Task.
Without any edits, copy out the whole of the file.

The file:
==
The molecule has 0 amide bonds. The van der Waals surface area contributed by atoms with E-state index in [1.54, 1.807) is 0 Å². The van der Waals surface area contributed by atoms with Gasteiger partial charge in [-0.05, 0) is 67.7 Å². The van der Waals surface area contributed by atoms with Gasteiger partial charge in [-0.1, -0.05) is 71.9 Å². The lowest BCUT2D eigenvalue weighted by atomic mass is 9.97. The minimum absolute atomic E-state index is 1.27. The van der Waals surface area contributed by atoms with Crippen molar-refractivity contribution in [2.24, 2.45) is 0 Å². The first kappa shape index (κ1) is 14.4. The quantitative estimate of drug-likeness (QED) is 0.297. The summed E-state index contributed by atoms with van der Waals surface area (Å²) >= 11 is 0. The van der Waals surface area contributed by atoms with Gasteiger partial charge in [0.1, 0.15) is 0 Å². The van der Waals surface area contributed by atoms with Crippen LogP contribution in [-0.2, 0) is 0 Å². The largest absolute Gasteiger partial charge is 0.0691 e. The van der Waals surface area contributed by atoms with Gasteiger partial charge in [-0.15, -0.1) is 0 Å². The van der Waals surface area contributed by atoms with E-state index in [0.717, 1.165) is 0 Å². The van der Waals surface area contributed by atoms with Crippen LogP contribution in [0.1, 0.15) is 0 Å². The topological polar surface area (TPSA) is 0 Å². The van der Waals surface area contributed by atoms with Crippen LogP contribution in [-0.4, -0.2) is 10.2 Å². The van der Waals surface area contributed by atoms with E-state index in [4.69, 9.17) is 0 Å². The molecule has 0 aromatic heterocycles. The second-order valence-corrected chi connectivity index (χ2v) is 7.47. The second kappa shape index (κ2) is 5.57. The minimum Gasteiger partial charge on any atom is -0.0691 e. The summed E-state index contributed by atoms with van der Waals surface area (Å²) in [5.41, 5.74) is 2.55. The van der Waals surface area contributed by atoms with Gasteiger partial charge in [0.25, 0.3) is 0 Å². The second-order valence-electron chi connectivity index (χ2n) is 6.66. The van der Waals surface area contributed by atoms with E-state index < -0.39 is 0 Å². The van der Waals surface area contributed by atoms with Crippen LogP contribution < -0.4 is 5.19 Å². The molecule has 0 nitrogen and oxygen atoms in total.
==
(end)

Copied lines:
The molecule has 0 amide bonds. The van der Waals surface area contributed by atoms with E-state index in [1.54, 1.807) is 0 Å². The van der Waals surface area contributed by atoms with Gasteiger partial charge in [-0.05, 0) is 67.7 Å². The van der Waals surface area contributed by atoms with Gasteiger partial charge in [-0.1, -0.05) is 71.9 Å². The lowest BCUT2D eigenvalue weighted by atomic mass is 9.97. The minimum absolute atomic E-state index is 1.27. The van der Waals surface area contributed by atoms with Crippen molar-refractivity contribution in [2.24, 2.45) is 0 Å². The first kappa shape index (κ1) is 14.4. The quantitative estimate of drug-likeness (QED) is 0.297. The summed E-state index contributed by atoms with van der Waals surface area (Å²) >= 11 is 0. The van der Waals surface area contributed by atoms with Gasteiger partial charge in [0.1, 0.15) is 0 Å². The van der Waals surface area contributed by atoms with Crippen LogP contribution in [-0.2, 0) is 0 Å². The largest absolute Gasteiger partial charge is 0.0691 e. The van der Waals surface area contributed by atoms with Gasteiger partial charge in [-0.15, -0.1) is 0 Å². The van der Waals surface area contributed by atoms with E-state index in [0.717, 1.165) is 0 Å². The van der Waals surface area contributed by atoms with Crippen LogP contribution in [0.1, 0.15) is 0 Å². The topological polar surface area (TPSA) is 0 Å². The van der Waals surface area contributed by atoms with Crippen LogP contribution in [-0.4, -0.2) is 10.2 Å². The van der Waals surface area contributed by atoms with E-state index in [4.69, 9.17) is 0 Å². The molecule has 0 aromatic heterocycles. The second-order valence-corrected chi connectivity index (χ2v) is 7.47. The second kappa shape index (κ2) is 5.57. The minimum Gasteiger partial charge on any atom is -0.0691 e. The summed E-state index contributed by atoms with van der Waals surface area (Å²) in [5.41, 5.74) is 2.55. The van der Waals surface area contributed by atoms with Gasteiger partial charge in [0.25, 0.3) is 0 Å². The second-order valence-electron chi connectivity index (χ2n) is 6.66. The van der Waals surface area contributed by atoms with E-state index < -0.39 is 0 Å². The van der Waals surface area contributed by atoms with Crippen LogP contribution < -0.4 is 5.19 Å². The molecule has 0 nitrogen and oxygen atoms in total.